- The Washington Times - Friday, March 12, 2004

Maryland shooting guard Chris McCray used an unusual and probably unintended method of ending a three-month offensive slump: He shot off his mouth to Terrapins coach Gary Williams.

Their sideline confrontation occurred during Maryland’s Feb.22 loss to Duke at a time when the Terps appeared to be fading from contention for the NCAA tournament. McCray was having a lackluster game at Cameron Indoor Stadium when he failed to notice the shot clock was about to expire early in the second half, continuing to dribble as the buzzer sounded.

Williams, who is among the most volatile of coaches, immediately yanked McCray and lit into him. The player fired back with his own choice words, and their argument lasted several minutes.

“I kind of [forgot] my place,” McCray said, recalling the moment.

Understandably, McCray was scared when Williams summoned him to his office the next day, expecting at least a one-game suspension. Instead, the coach told McCray he was going to have to take more of a role on offense.

Mission accomplished. McCray immediately stepped up his game and continues to do so — one of the big pluses for Maryland (16-11, 7-9 ACC) as it opens play in the ACC tournament against third-seeded Wake Forest (19-8, 9-7) in tonight’s final quarterfinal game at Greensboro Coliseum.

Williams disciplined McCray for the outburst by not starting him in the next two games, but now the veteran coach is one of the sophomore’s biggest boosters.

“Chris has that quiet personality, and sometimes that hurt him in terms of his being aggressive,” Williams said. “I like the idea that he came out of his shell at the Duke game. … He wouldn’t show he was upset before. That’s part of being a little cautious, when you are afraid to show emotion. He’s out of that now.”

McCray also sees the incident in a positive light.

“When that happened, all my frustrations came out of my body,” he said. “I was frustrated with my play. I wasn’t producing. I wasn’t helping my team win games. And we were losing. … Basically my whole attitude towards everything changed after that.”

Now McCray’s swagger is back, complete with one-fist chest pumps and an array of facial contortions that would make Jim Carrey envious. McCray is taking advantage of open looks and showing an unexpected desire for dribble penetration. And he is freelancing plays, such as a reverse dunk that tied the game in the second half against Virginia on Sunday.

McCray failed to reach double figures in eight of Maryland’s 12 ACC games before the confrontation with Williams but has averaged 15.5 since. Two days after the Durham debacle, he scored 14 points on 6-for-8 shooting against Clemson. He followed that up by matching his then-career-high 16 points in leading a failed comeback attempt against 15th-ranked Wake Forest.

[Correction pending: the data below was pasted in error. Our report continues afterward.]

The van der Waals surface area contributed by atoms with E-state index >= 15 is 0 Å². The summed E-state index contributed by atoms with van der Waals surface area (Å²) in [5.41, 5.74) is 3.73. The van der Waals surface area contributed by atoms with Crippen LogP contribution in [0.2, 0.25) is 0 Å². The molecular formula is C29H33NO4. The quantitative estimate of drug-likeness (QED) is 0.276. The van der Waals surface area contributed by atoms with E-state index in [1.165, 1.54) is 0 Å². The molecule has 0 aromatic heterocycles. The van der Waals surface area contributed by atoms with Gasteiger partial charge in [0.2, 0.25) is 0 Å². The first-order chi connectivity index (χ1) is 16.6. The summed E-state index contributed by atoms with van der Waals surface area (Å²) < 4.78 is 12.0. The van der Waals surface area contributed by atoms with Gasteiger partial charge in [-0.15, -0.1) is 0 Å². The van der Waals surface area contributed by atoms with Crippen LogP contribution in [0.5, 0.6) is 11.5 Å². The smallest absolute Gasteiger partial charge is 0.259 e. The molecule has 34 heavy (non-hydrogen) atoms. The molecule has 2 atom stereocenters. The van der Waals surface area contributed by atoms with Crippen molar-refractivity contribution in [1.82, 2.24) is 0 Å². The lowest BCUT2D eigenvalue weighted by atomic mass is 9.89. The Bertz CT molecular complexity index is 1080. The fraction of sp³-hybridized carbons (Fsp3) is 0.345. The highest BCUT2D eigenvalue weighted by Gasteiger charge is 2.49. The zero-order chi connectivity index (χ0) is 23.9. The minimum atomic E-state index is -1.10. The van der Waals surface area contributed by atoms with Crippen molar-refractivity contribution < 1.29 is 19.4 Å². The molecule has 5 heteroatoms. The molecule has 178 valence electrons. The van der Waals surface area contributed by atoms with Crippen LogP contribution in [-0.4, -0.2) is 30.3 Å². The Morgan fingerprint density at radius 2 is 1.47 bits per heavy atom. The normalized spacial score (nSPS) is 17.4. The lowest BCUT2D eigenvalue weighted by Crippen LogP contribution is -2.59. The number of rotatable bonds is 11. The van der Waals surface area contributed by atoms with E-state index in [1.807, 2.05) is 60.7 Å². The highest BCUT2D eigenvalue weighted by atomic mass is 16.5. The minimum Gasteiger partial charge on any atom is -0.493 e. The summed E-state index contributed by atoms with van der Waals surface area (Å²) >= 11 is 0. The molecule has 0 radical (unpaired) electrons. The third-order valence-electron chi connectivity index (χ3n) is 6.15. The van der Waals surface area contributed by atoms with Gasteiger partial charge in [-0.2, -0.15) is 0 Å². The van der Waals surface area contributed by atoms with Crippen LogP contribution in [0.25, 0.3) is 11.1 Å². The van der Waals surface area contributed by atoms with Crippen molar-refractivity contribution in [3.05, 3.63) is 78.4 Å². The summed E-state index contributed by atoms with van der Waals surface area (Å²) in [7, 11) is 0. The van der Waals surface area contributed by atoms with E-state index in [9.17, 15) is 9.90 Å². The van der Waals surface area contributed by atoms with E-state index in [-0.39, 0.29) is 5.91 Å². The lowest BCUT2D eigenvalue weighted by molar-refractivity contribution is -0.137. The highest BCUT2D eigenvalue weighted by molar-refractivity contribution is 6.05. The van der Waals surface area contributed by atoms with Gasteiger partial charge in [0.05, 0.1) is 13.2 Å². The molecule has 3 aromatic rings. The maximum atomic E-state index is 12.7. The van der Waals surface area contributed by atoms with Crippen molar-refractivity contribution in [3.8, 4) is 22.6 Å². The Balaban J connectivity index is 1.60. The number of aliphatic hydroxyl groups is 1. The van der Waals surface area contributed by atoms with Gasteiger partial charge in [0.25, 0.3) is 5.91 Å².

McCray shot 32.7 percent — including two of 21 3-pointers — in the seven games before getting into it with Williams. Since then he is shooting 53.8 percent and has made four of 12 3-pointers. Earlier, he would stop shooting if he missed his first few attempts.

“He is a different player right now,” Williams said after McCray scored a career-high 20 points against the Cavaliers. “He was one of those laid-back guys in high school — he could get shots off whenever he wanted to, that type of thing. That doesn’t work at this level. You have to play with energy. Chris has really stepped that up since the Duke game. He has turned on the energy.”

While the usually outgoing McCray was struggling, he said, he walked around campus like a “zombie” and wore headphones so no one would talk to him. McCray came to the Terps as a blue-chip recruit out of Prince George’s Fairmont Heights High School and was expected to become Maryland’s top offensive weapon just like previous shooting guards Juan Dixon and Drew Nicholas.

“[Maryland is] not used to [shooting] guards scoring five points and three points and just struggling like that.” McCray said. “I just basically took those losses on myself. … Now I am having fun and running around like I used to do. I am definitely shooting with more confidence.”

And considering the results with McCray, might Williams encourage more players to get in his face when he gets in theirs?

Well, maybe.

“The way I coach [meaning hotly], I don’t want you to just sit there,” said Williams, who is in his 15th season at his alma mater. “I know that. If a player doesn’t like it sometimes, I want them to get mad at me to the point where they will take it out on the court and get mad at the other team.”

So far, McCray is following instructions perfectly.

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